Social networks now have to prove themselves as proper, sustainable commercial businesses.
The majority of the money flowing around them is marketing money from brands – simple adspend or extra investment by brands managing their social profiles.
For the networks themselves, however, it is proving tricky to balance bringing in more money and maintaining their popularity among users and partners.
Twitter is changing the way it operates – having hitherto been a free and open source from which other companies could pull, it has started to protect its system. It will have a lot more control of the look, feel and, most importantly, advertising opportunities around the content that's being created on its network.
I would argue that this makes it worse for users, who are more restricted in this walled garden, but better for advertisers, who will have a bigger, more consistent potential audience.
Facebook, meanwhile, has decreased the organic page reach for natural posts that appear in the timeline. Funnily enough, it, too, has been rolling out "promoted posts", in which you, as an individual or business, pay a certain amount to ensure your post will be seen by a guaranteed segment of your followers.
It's like two large gentlemen appearing at the door of your Facebook "community cafe" one day, casually looking around, and saying in low tones, "Nice community you've got here, it would be a shame if something should happen to it..."
While this is worse for advertisers, it is potentially better for users, who will see a cleaner timeline as a result.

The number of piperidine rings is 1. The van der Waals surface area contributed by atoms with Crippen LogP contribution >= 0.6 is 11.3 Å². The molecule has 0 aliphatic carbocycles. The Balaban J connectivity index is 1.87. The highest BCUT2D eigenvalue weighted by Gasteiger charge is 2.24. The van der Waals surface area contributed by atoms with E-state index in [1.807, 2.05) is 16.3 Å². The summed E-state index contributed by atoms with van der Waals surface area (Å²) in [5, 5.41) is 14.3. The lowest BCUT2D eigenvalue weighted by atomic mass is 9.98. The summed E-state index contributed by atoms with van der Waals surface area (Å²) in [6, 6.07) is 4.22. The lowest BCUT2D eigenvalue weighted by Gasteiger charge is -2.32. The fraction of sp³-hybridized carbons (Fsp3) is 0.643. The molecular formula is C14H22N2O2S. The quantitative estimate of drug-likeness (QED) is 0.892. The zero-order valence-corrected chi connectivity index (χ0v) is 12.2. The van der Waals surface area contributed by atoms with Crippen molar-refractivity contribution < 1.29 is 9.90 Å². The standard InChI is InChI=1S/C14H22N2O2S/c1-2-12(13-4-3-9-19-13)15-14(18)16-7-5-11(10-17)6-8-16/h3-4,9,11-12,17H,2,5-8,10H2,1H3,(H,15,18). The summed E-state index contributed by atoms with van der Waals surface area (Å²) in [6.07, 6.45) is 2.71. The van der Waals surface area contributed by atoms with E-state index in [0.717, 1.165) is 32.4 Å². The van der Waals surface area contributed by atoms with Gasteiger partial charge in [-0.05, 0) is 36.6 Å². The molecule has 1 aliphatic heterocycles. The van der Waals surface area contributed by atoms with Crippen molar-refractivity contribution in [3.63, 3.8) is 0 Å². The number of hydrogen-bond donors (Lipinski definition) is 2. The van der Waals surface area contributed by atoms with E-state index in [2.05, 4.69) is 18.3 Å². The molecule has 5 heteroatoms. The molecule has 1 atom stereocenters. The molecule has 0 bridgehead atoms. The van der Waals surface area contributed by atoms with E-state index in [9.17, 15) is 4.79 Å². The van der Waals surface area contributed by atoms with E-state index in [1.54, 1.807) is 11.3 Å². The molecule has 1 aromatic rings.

Everyone is learning here. The networks are discovering what makes a viable long-term business model in the social space. For users, meanwhile, Facebook is akin to the stabilisers as people learn to ride the bike of social networking, after which they will be likely to drift off into smaller, fragmented niches of interest. Similarly, brands are finding out how to create marketing that works in these realms.
The trick for brands is to learn things like the Vikings did. Vikings weren't simply the warrior raiders and pillagers of popular myth – they were explorers who would colonise areas for a time, work within the local society and learn all they could. They would take all this new knowledge and continually send it back home. Then, when there was nothing more to be gained, they would leave and make their way back to their improved homelands.
Asos is a case in point. It was one of the first brands in Europe to launch an integrated Facebook Store in early 2011, closing it a year later. Yet the amount it will have picked up about social shopping during that year will have significantly improved its overall marketing approach, and its own site.
So don't be a social network colonist, departing your own shores to live forever in a brave new world. Be a Viking – learn what you can for as long as it is worth your while, then get out.
If you think your brand's social strategy would collapse if Facebook disappeared, then you don't really have a social strategy.
John V Willshire is the founder of Smithery, an innovation works for marketing and product development.
Follow him on Twitter @willsh or at smithery.co/blog
Three more pieces on the changing landscape.
We Are Social's Robin Grant on 'Why Facebook has decreased page reach': http://bit.ly/robingrantfacebook
App.net's Dalton Caldwell on the 'Twitter pivot': http://bit.ly/daltoncaldwelltwitter
Starcom MediaVest's Mat Morrison's excellent analysis of the Asos Facebook Store: